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This year’s Earth Day falls on a Monday (this April 22, to be specific). Taking the time off to properly celebrate our communal home may be difficult because of that. However, with the Easter weekend taking place directly before Earth Day, finding the time may be easier. In fact, many of the events celebrating Earth Day will be held during this upcoming weekend.

So, if you’re out of ideas for things to do for Earth Day, here are a few highlights to give you a head start.

Local Events:

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Earth Day, a History

In 1969, Americans were preoccupied with the divisive Vietnam War. But another battle was occurring on the home front, with rivers and lakes polluted, cities like Los Angeles blanketed in smog, and litter a common sight everywhere.

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US Senator Gaylord Nelson was instrumental in the creation of Earth Day.

Meanwhile Wisconsin Senator Gaylord Nelson had witnessed the effects of the 1969 oil spill in Santa Barbara, California. Nelson, a Democrat, decided a “national teach-in” about the environment was in order, and he asked Pete McCloskey, a northern California Republican, to serve as co-chair. Groups representing causes including oil spill prevention, air pollution, toxic dumps, wilderness destruction and endangered species began to realize they were all part of a greater movement.

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Cold Weather Comfort Foods

As a lifelong resident of the Midwest, I’ve come to the realization that there is no escaping winter. It will have it’s way with you. Some people have chosen to embrace it, like our beloved Nora, who can be seen, even on the most cold and daylight deprived days, out frolicking in the ice and snow.

Other, more rational, people have made the choice to fight against the oppressive, bitter winds and the unrelenting below-zero temperatures by turning to the kitchen. There, they’ve fortified themselves through the magical art called “Comfort Food.”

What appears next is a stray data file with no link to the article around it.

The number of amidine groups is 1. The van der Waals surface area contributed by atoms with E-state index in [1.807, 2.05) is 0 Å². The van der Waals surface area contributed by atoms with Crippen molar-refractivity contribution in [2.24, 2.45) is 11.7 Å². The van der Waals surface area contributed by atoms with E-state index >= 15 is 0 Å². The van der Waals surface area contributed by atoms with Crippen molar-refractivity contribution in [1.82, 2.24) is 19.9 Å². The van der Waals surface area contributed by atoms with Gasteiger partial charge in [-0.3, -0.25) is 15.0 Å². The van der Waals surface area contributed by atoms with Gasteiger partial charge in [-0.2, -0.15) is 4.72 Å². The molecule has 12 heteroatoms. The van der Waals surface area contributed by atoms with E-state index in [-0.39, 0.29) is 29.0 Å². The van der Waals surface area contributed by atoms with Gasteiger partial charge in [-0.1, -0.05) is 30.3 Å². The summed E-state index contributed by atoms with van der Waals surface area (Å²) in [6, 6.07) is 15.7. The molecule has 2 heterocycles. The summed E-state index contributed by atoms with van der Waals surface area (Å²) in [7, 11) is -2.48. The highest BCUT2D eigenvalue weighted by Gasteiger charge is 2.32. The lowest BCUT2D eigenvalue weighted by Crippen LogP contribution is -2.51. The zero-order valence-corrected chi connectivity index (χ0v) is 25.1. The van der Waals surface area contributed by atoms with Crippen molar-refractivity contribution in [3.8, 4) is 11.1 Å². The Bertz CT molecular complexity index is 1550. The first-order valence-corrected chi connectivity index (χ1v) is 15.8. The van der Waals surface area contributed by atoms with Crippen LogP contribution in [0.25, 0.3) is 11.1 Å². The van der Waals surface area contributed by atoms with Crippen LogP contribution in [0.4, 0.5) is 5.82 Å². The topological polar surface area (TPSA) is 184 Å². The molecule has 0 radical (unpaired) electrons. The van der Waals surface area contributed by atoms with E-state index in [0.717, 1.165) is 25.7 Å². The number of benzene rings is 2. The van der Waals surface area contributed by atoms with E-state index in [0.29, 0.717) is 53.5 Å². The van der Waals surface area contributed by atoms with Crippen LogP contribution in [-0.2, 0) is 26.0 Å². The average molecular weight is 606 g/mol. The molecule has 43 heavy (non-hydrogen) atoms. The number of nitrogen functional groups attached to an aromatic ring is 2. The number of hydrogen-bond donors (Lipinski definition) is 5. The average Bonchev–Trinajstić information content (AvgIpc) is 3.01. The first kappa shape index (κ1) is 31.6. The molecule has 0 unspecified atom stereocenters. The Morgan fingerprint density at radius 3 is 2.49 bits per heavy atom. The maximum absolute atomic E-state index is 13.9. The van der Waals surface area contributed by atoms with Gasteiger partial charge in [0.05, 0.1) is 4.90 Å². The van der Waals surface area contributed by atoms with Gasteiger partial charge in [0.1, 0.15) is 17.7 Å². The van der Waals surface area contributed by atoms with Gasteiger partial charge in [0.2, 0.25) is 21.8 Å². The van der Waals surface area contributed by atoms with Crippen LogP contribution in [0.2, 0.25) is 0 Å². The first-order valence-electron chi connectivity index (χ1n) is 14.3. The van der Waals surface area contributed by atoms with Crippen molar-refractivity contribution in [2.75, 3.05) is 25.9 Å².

I’ve asked the staff here at HDT if they have a food or recipe they use that combats the onslaught of red noses and frosty feet, and I got a bunch of goods ones. If you have any you’d like to share, please comment below!

Gluhwein

gluhweinAllison R. talks about her favorite comfort food and reminisces a bit about when she first experienced it. She says she first tried Gluhwein (“Glow Wine”) while walking a Christmas market in Germany while visiting her husband, while he was on leave. She loves the hot, citrusy, and spicy flavor. She claims it makes you warm from the inside-out.

Ingredients:
  • 1/2 medium orange
  • 3/4 cup water
  • 1/4 cup turbinado or granulated sugar
  • 20 whole cloves
  • 2 cinnamon sticks
  • 2 whole star anise
  • 1 (750 milliliter) bottle dry red wine
  • Rum or amaretto, for serving (optional)
Directions:
  1. Using a vegetable peeler, remove the zest from the orange in wide strips, taking care to avoid the white pith; set aside. Juice the orange and set the juice aside.
  2. Combine the water and sugar in a large, nonreactive saucepan and boil until the sugar has completely dissolved. Reduce the heat and add cloves, cinnamon, star anise, orange zest, and orange juice. Simmer until a fragrant syrup forms. Takes about 1 minute.
  3. Reduce the heat further and add the wine. Let it barely simmer for at least 20 minutes but up to a few hours. Keep an eye out so it doesn’t reach a full simmer.
  4. Strain and serve in small mugs, adding a shot of rum or amaretto and garnishing with the orange peel and star anise if desired.

Shepherds Pie